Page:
ContentsPutah and Cache: Lake Berryessa

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Spanish Flat to Monticello

Robert Thayer and Jan Goggans

After crossing Capell Creek, Route 128 meets Berryessa-Knoxville Road, which runs northeast toward Spanish Flat, on the shores of Lake Berryessa. It is said that the area near Spanish Flat is where the brothers, Jose de Jesus and Sexto Berreyesa, lived in the late 1830's. The Berreyesa brothers were two of eleven children of Nasario Berreyesa, the original Spanish settler of the valley which now lies beneath the reservoir. Jose de Jesus and Sexto were the original grantees of Rancho Las Putas. "Lake" Berryessa is named after them, as is the community of Spanish Flat.

Northeast of the Berryessa Headquarters of the Bureau of Reclamation's site, is the old town of Monticello, formerly the center of a farming and ranching community occupying the Berryessa Valley and now well under water. Before its inundation by the filling reservoir in 1956, the culture and character of Monticello were captured in photographs by Dorothea Lange and Pirkle Jones.

The Vacaville Museum holds diaries and photographs of many of the old town's residents. There, you can find descriptions such as this one of the life many residents fought to keep when the dam was finally slated for construction:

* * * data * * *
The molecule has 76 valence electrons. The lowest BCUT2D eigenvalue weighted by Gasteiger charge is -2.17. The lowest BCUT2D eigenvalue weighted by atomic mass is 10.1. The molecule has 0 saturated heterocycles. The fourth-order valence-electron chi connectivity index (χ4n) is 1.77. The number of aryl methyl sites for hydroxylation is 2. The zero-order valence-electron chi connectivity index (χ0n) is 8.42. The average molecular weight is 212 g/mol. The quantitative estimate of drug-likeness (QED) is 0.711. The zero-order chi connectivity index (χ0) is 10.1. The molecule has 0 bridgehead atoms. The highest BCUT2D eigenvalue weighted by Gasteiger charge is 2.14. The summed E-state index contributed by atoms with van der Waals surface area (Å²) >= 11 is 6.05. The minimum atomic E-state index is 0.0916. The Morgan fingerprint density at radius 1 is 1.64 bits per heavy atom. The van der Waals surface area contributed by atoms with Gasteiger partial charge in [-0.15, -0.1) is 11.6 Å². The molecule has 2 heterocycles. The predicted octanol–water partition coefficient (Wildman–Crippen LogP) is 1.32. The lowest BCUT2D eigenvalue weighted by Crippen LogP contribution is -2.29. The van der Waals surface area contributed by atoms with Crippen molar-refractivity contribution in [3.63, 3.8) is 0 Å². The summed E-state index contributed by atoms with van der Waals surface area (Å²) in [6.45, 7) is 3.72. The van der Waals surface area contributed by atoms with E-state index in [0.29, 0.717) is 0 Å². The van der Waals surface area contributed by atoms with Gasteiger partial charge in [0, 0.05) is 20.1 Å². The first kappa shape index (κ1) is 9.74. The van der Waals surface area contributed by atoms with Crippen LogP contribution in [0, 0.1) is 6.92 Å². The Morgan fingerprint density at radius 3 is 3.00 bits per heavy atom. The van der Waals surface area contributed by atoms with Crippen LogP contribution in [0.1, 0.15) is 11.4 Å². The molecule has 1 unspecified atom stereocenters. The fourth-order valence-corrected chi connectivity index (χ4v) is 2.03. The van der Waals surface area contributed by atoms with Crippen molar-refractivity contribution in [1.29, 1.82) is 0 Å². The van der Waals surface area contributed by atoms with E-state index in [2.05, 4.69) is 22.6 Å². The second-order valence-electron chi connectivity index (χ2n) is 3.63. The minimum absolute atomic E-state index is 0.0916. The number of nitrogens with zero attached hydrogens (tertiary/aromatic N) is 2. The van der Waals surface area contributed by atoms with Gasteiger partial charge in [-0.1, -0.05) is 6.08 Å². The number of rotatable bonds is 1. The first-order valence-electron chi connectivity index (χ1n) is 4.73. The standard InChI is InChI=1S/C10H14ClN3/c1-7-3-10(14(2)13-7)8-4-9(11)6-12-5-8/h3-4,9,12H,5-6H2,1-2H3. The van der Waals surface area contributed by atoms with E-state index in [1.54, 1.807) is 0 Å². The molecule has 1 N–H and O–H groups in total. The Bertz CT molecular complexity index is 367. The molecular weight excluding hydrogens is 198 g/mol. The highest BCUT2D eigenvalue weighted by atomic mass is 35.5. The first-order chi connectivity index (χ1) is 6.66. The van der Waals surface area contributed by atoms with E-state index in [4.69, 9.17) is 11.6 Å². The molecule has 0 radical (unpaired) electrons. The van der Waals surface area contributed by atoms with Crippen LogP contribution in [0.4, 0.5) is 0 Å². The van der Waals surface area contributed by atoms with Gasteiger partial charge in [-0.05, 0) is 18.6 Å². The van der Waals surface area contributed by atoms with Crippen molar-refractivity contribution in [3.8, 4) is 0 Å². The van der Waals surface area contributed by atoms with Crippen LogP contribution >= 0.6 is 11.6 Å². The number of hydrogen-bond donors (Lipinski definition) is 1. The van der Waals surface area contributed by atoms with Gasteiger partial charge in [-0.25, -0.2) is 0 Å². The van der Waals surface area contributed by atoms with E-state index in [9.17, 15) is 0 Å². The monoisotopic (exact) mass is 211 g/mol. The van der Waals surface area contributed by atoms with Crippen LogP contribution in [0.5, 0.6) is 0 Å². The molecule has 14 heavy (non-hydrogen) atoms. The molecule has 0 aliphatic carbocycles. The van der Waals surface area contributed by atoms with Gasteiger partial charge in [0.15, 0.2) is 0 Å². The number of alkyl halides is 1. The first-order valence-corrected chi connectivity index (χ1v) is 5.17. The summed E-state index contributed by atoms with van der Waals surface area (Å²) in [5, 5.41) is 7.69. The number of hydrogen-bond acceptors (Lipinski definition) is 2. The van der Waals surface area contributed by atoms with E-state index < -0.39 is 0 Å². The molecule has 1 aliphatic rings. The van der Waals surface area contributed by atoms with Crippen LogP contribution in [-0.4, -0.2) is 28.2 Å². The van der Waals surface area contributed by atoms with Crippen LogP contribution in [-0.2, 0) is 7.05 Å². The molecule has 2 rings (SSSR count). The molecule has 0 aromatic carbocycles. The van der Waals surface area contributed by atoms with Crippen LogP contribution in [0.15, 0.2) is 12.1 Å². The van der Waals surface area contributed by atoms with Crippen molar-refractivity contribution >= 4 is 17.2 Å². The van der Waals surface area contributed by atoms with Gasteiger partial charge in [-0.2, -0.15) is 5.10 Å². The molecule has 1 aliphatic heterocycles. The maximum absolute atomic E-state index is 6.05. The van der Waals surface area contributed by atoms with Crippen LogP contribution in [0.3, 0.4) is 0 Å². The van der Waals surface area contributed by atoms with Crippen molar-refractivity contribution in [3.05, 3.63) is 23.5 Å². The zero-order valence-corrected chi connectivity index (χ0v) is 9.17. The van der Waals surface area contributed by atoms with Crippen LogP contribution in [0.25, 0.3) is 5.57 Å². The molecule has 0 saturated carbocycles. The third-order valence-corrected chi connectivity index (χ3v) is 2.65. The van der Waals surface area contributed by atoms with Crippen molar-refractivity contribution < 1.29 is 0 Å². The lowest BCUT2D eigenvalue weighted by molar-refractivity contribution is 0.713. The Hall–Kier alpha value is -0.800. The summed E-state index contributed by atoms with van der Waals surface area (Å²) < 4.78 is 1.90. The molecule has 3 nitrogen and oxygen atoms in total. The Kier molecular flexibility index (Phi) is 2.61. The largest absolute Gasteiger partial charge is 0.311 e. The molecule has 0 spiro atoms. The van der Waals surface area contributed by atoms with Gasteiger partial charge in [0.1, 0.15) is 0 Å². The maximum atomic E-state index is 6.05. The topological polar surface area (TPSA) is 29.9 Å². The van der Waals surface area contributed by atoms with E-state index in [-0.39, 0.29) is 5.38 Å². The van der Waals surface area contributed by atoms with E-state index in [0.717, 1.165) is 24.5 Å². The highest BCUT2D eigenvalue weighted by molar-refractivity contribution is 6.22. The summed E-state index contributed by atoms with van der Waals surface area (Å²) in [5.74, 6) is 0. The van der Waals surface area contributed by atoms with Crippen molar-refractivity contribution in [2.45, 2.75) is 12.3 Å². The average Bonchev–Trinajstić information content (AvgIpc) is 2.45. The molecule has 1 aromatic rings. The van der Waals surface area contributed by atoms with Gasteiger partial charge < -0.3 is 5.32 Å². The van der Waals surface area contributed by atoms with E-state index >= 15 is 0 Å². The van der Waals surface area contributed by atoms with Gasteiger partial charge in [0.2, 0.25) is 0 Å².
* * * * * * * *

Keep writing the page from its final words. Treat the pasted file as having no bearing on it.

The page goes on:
You lived more or less in a world of your own. There was a card club that met once a month . . . . [e]very so often it was a tamale feed. We had a number of picnics each year...We had lots of cream and eggs but if you wanted ice cream, which we did, you had to get one hundred pounds of ice from Napa on the stage. All in all it was a good life, a feeling of security and togetherness which is missing today.

Five miles beyond Spanish Flat, and well past the Capell Cove, is a sign labeled "Monticello Cemetery." The road, Spanish Flat Loop Road, runs to the right, and from there, it's slightly under a quarter of a mile to the "new" Monticello Cemetery. A small, grassy area surrounded by chain link fence, the cemetery contains a host of markers, the oldest of which were moved along with the coffins when Monticello's cemetery was disinterred to make way for the incoming reservoir waters. Some of the headstones date back to the 1800's, and the cool, pale white marble is carved with angels and "drapes," the inscriptions tender and homespun. Occasionally, a simple, unmarked chunk of marble rises abruptly out of the grass. You cannot help but notice the proportionately high number of markers for babies and children, names with a one year life span, names with the years (7) and days (11) inscribed in the stone. And, along with the family plots, large markers inscribed with several names or single, elegantly molded last name stones surrounded by individual, much simpler first name markers, there are also several nearly anonymous markers-Shirley C., H.E S., Father, Mother.

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Upper Putah Creek